That is it. That was a small experiment, we have merely looked in the mirror. Let us ask ourselves: If our grandparents would have known that there are people who do not have to draw water from a well, who can turn the handle of a faucet and the water comes out of the wall. They don't need to chop down branches and start a fire under the pot. You have gas flames - and not just one, or two or three - and an electric oven and a microwave. A toaster and a deep fryer and a barbecue. Not only don't they have to carry their laundry to the river, they have a washing machine and a drier and an iron. An electric refrigerator and a freezer. Formica tables and upholstered chairs and couches and armchairs. And mattresses and bedding and closets and shelves and clothing and shoes and what have we forgotten. They have electric and neon lighting, fans and air conditioners, wall clocks and wristwatches. Ballpoint pens instead of quills and inkwells and blotters. This is only a part and they are still not satisfied. They travel in comfortable autobuses for long distances, they chat on the telephone and send faxes. But they are bitter and pressured and tense and complaining. Is this not ungratefulness? Are we not like those complainers in the desert?…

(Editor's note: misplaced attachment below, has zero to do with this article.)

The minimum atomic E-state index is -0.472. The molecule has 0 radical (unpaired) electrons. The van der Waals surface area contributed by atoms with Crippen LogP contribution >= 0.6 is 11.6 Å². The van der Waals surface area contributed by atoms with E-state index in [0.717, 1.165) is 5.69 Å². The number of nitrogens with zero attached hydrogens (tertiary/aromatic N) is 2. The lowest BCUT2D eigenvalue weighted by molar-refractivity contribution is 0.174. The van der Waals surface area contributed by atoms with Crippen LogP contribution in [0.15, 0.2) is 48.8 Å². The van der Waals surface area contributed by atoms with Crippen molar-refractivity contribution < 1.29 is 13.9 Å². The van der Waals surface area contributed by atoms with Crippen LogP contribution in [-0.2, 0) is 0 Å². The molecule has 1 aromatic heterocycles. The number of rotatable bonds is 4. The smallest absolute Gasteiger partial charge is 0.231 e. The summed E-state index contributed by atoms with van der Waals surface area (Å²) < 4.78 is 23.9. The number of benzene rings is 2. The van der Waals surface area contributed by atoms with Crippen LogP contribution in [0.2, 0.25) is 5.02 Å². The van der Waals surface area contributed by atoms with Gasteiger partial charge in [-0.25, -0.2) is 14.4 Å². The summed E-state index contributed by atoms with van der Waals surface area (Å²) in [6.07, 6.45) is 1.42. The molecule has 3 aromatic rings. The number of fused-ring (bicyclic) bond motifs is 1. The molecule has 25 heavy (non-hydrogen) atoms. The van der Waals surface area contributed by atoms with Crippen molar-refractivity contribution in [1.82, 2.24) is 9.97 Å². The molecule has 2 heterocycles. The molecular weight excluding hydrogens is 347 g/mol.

To Take with Words